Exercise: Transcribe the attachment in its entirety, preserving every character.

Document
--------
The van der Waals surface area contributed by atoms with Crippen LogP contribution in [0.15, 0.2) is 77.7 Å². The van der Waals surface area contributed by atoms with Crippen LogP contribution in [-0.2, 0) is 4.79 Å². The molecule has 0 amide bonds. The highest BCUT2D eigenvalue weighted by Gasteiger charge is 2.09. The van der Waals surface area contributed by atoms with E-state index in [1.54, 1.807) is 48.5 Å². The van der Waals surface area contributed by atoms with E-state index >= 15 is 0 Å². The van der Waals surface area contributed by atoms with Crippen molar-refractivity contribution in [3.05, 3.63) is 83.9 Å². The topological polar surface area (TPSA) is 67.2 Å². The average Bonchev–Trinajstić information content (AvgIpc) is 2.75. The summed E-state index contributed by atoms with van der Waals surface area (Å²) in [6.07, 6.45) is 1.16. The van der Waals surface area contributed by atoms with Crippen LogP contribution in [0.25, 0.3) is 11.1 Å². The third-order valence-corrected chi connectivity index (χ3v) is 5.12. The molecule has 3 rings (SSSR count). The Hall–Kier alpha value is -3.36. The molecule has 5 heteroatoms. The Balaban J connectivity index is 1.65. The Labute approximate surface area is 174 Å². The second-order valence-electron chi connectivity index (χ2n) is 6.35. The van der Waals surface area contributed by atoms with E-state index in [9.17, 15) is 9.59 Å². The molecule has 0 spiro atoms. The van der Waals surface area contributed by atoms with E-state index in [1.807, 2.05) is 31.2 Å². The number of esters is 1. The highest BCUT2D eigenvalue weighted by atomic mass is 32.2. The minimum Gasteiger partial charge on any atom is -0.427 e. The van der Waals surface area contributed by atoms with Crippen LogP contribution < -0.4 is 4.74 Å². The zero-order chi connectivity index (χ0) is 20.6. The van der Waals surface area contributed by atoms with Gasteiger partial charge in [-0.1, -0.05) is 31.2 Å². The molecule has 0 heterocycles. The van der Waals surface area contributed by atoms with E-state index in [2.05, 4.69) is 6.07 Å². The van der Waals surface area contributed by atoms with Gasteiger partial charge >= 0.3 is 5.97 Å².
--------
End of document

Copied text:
The van der Waals surface area contributed by atoms with Crippen LogP contribution in [0.15, 0.2) is 77.7 Å². The van der Waals surface area contributed by atoms with Crippen LogP contribution in [-0.2, 0) is 4.79 Å². The molecule has 0 amide bonds. The highest BCUT2D eigenvalue weighted by Gasteiger charge is 2.09. The van der Waals surface area contributed by atoms with E-state index in [1.54, 1.807) is 48.5 Å². The van der Waals surface area contributed by atoms with E-state index >= 15 is 0 Å². The van der Waals surface area contributed by atoms with Crippen molar-refractivity contribution in [3.05, 3.63) is 83.9 Å². The topological polar surface area (TPSA) is 67.2 Å². The average Bonchev–Trinajstić information content (AvgIpc) is 2.75. The summed E-state index contributed by atoms with van der Waals surface area (Å²) in [6.07, 6.45) is 1.16. The van der Waals surface area contributed by atoms with Crippen LogP contribution in [0.25, 0.3) is 11.1 Å². The third-order valence-corrected chi connectivity index (χ3v) is 5.12. The molecule has 3 rings (SSSR count). The Hall–Kier alpha value is -3.36. The molecule has 5 heteroatoms. The Balaban J connectivity index is 1.65. The Labute approximate surface area is 174 Å². The second-order valence-electron chi connectivity index (χ2n) is 6.35. The van der Waals surface area contributed by atoms with E-state index in [9.17, 15) is 9.59 Å². The molecule has 0 spiro atoms. The van der Waals surface area contributed by atoms with E-state index in [1.807, 2.05) is 31.2 Å². The number of esters is 1. The highest BCUT2D eigenvalue weighted by atomic mass is 32.2. The minimum Gasteiger partial charge on any atom is -0.427 e. The van der Waals surface area contributed by atoms with Crippen LogP contribution < -0.4 is 4.74 Å². The zero-order chi connectivity index (χ0) is 20.6. The van der Waals surface area contributed by atoms with Gasteiger partial charge in [-0.1, -0.05) is 31.2 Å². The molecule has 0 heterocycles. The van der Waals surface area contributed by atoms with E-state index in [2.05, 4.69) is 6.07 Å². The van der Waals surface area contributed by atoms with Gasteiger partial charge >= 0.3 is 5.97 Å².